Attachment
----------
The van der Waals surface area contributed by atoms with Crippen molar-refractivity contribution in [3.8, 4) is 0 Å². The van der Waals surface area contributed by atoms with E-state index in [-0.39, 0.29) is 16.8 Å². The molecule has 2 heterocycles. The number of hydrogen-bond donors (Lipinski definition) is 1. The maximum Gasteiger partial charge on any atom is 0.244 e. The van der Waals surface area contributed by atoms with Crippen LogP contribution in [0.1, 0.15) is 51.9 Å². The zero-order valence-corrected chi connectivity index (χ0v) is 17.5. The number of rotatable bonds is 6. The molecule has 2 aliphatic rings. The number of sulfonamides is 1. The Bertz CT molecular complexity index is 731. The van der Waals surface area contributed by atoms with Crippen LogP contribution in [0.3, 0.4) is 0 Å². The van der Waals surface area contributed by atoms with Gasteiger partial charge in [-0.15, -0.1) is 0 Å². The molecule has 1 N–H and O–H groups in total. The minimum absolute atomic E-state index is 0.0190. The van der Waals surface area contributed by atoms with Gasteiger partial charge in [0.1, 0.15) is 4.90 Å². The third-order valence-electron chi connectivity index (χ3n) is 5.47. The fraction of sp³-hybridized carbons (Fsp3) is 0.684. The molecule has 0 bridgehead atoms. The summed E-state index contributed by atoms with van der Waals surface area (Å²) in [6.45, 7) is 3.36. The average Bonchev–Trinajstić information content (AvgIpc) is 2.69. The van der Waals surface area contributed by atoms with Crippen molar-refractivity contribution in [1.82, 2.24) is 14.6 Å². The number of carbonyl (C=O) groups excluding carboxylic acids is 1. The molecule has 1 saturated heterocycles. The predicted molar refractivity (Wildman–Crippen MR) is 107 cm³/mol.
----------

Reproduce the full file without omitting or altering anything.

The van der Waals surface area contributed by atoms with Crippen molar-refractivity contribution in [3.8, 4) is 0 Å². The van der Waals surface area contributed by atoms with E-state index in [-0.39, 0.29) is 16.8 Å². The molecule has 2 heterocycles. The number of hydrogen-bond donors (Lipinski definition) is 1. The maximum Gasteiger partial charge on any atom is 0.244 e. The van der Waals surface area contributed by atoms with Crippen LogP contribution in [0.1, 0.15) is 51.9 Å². The zero-order valence-corrected chi connectivity index (χ0v) is 17.5. The number of rotatable bonds is 6. The molecule has 2 aliphatic rings. The number of sulfonamides is 1. The Bertz CT molecular complexity index is 731. The van der Waals surface area contributed by atoms with Crippen LogP contribution in [0.3, 0.4) is 0 Å². The van der Waals surface area contributed by atoms with Gasteiger partial charge in [-0.15, -0.1) is 0 Å². The molecule has 1 N–H and O–H groups in total. The minimum absolute atomic E-state index is 0.0190. The van der Waals surface area contributed by atoms with Gasteiger partial charge in [0.1, 0.15) is 4.90 Å². The third-order valence-electron chi connectivity index (χ3n) is 5.47. The fraction of sp³-hybridized carbons (Fsp3) is 0.684. The molecule has 0 bridgehead atoms. The summed E-state index contributed by atoms with van der Waals surface area (Å²) in [6.45, 7) is 3.36. The average Bonchev–Trinajstić information content (AvgIpc) is 2.69. The van der Waals surface area contributed by atoms with Crippen molar-refractivity contribution in [1.82, 2.24) is 14.6 Å². The number of carbonyl (C=O) groups excluding carboxylic acids is 1. The molecule has 1 saturated heterocycles. The predicted molar refractivity (Wildman–Crippen MR) is 107 cm³/mol.